Having faced the real and agonising possibility of never having a child, the idea of having more than one child was not something I could entertain. It was inconceivable, literally and figuratively. Undergoing IVF, I made bargains with the universe. Give me one baby and I will never ask for anything ever again. I will always be happy. I will always be grateful. I will never complain. To ask for more than once child was asking already for so much, I reasoned that by limiting what I was asking for I figured I would have more chance of getting what I was so desperate to have.
I made peace a long time ago that I would be the parent of one child. I believed that the love my child would get from me would always outweigh the absence of a sibling. For years I embraced his only child status, but as he has gotten older, the absence of a sibling seems more apparent, more weighted, so that peace I found long ago has now since fractured.
Guilt stems from the belief that we could have done something different or made better choices, so it is unsettling to feel it over something I had no control over. Co-existing alongside this guilt is, for reasons I don’t even understand, a feeling of grief. Not a deep and all-consuming grief but one that is gentler and more lingering. I have learnt though that grief is a complex, nuanced emotion so whenever I find myself watching my son play by himself, my heart squeezes tight.
As I write this, I can hear my son Charlie and his best friend playing with wild abandon. Their crazy shenanigans and infectious laughter are what you would expect from siblings but without the infighting and mercifully without the parenting angst. A friendship that my son treasures like a precious jewel and one I am so glad exists. They like to pretend that they are brothers, and this makes me happy and sad both in equal measure. Happy because he gets what I wished he had, but sad because it is reserved only for when his mum and I are organised enough to make it happen.
Recently we were having lunch at a café and at the table beside us sat a mum with her three boys. They were loud and boisterous, competing for their mum’s attention, jostling about, sharing a clear and obvious bond. The chaos caught the intention of Charlie. I watched him, watching them. I studied his face, waiting and looking for a sign, an acknowledgment, or a flicker of something registering that he does not have what it is he sees. I searched his reaction for any indication of envy. These observations have become more frequent and more obvious to me now or it could be that the closer we look, the more we see.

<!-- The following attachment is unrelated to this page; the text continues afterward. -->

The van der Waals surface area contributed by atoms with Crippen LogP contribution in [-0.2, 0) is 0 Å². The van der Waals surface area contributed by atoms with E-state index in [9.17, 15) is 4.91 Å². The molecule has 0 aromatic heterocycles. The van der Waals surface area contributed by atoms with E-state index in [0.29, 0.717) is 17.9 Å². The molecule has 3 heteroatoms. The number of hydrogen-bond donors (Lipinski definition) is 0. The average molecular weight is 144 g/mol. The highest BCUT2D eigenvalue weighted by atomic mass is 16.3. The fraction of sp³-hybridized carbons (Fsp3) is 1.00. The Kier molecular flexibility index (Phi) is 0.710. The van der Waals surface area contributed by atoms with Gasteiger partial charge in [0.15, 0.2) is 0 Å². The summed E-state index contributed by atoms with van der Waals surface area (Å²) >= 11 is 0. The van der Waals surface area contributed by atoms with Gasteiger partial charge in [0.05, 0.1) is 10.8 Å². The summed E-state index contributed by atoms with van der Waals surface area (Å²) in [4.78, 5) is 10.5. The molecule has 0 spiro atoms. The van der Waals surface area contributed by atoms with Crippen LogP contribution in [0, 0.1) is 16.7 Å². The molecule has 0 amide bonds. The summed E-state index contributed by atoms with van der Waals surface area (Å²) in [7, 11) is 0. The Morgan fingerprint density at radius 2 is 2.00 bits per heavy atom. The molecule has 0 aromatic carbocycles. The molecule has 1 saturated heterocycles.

These are the moments when my guilt kicks me in the shins.
To be clear, I love the experience of being the parent of one child. My son is fun to hang out with, providing he isn’t begging me to go into a Beyblade battle with him, when we are spending time together, it is one on one and undivided. He talks incessantly, at ease, sharing every tiny detail in his head. This can be immensely entertaining and wonderfully insightful but also exhausting. At least though I can focus my attention on a single conversation without the need to juggle multiple discussions simultaneously. I have never intentionally put much thought into the pros and cons of raising one child, this is a rabbit hole my generalised anxiety disorder does not need to go down. But if I am being completely honest, I barely survived the making of Wimpy Kid’s paper mâché head for book week, so God forbid if I had to produce multiple costume ideas much less make them. I only have one set of school emails to make sense of and 160 lunch boxes to pack. Regardless, I still feel bad for him. I feel the weight of responsibility for letting him down. On a basic level, Charlie understands why he does not have any siblings and he is very accepting of this. He is a happy and social child and I try to manage his social calendar so that he has plenty of interactions with friends. I keep him busy to protect him from being lonely. My husband and I are frequently requested to ‘play with him’ and though my love for him is boundless, play time is my nemesis. Engaging anything Pokémon related is mind numbingly tedious and honestly, I get motion sickness from watching Minecraft.
Sibling relationships are hopefully lifelong relationships and to think that Charlie will not have this makes me hope that he will not feel like I have failed him. My hope is he experiences the kind of friendships that are as significant and as glorious as what he could have had with a sibling.
In the end what matters is not his sibling status or my internalised guilt, there is no choice other than to embrace what we have and raise him without the what ifs and the wondering. I know I need to find the peace I have had in the past with this and not worry that now or in the future he will think he ended up with the short straw.
And a wise parent once said: ‘you get what you get, and you don’t get upset.”